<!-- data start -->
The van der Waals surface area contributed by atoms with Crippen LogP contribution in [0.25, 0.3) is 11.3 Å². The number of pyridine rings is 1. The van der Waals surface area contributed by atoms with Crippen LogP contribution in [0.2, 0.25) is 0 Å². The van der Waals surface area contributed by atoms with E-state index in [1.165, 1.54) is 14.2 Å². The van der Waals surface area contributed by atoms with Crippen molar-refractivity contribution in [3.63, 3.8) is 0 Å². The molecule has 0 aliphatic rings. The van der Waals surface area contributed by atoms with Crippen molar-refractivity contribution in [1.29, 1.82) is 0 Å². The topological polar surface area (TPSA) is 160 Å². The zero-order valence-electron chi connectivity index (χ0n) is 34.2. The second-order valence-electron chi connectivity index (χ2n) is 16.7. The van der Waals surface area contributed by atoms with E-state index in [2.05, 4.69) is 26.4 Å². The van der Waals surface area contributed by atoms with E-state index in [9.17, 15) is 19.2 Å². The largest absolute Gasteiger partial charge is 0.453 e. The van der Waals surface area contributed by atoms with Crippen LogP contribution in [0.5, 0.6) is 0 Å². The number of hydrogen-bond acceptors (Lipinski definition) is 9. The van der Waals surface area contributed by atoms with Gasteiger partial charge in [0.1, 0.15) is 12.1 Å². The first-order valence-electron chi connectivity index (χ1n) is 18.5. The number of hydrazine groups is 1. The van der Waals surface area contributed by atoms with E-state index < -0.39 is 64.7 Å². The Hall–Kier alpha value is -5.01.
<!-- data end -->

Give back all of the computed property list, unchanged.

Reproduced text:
The van der Waals surface area contributed by atoms with Crippen LogP contribution in [0.25, 0.3) is 11.3 Å². The number of pyridine rings is 1. The van der Waals surface area contributed by atoms with Crippen LogP contribution in [0.2, 0.25) is 0 Å². The van der Waals surface area contributed by atoms with E-state index in [1.165, 1.54) is 14.2 Å². The van der Waals surface area contributed by atoms with Crippen molar-refractivity contribution in [3.63, 3.8) is 0 Å². The molecule has 0 aliphatic rings. The van der Waals surface area contributed by atoms with Crippen molar-refractivity contribution in [1.29, 1.82) is 0 Å². The topological polar surface area (TPSA) is 160 Å². The zero-order valence-electron chi connectivity index (χ0n) is 34.2. The second-order valence-electron chi connectivity index (χ2n) is 16.7. The van der Waals surface area contributed by atoms with E-state index in [2.05, 4.69) is 26.4 Å². The van der Waals surface area contributed by atoms with E-state index in [9.17, 15) is 19.2 Å². The largest absolute Gasteiger partial charge is 0.453 e. The van der Waals surface area contributed by atoms with Crippen LogP contribution in [0.5, 0.6) is 0 Å². The number of hydrogen-bond acceptors (Lipinski definition) is 9. The van der Waals surface area contributed by atoms with Gasteiger partial charge in [0.1, 0.15) is 12.1 Å². The first-order valence-electron chi connectivity index (χ1n) is 18.5. The number of hydrazine groups is 1. The van der Waals surface area contributed by atoms with E-state index < -0.39 is 64.7 Å². The Hall–Kier alpha value is -5.01.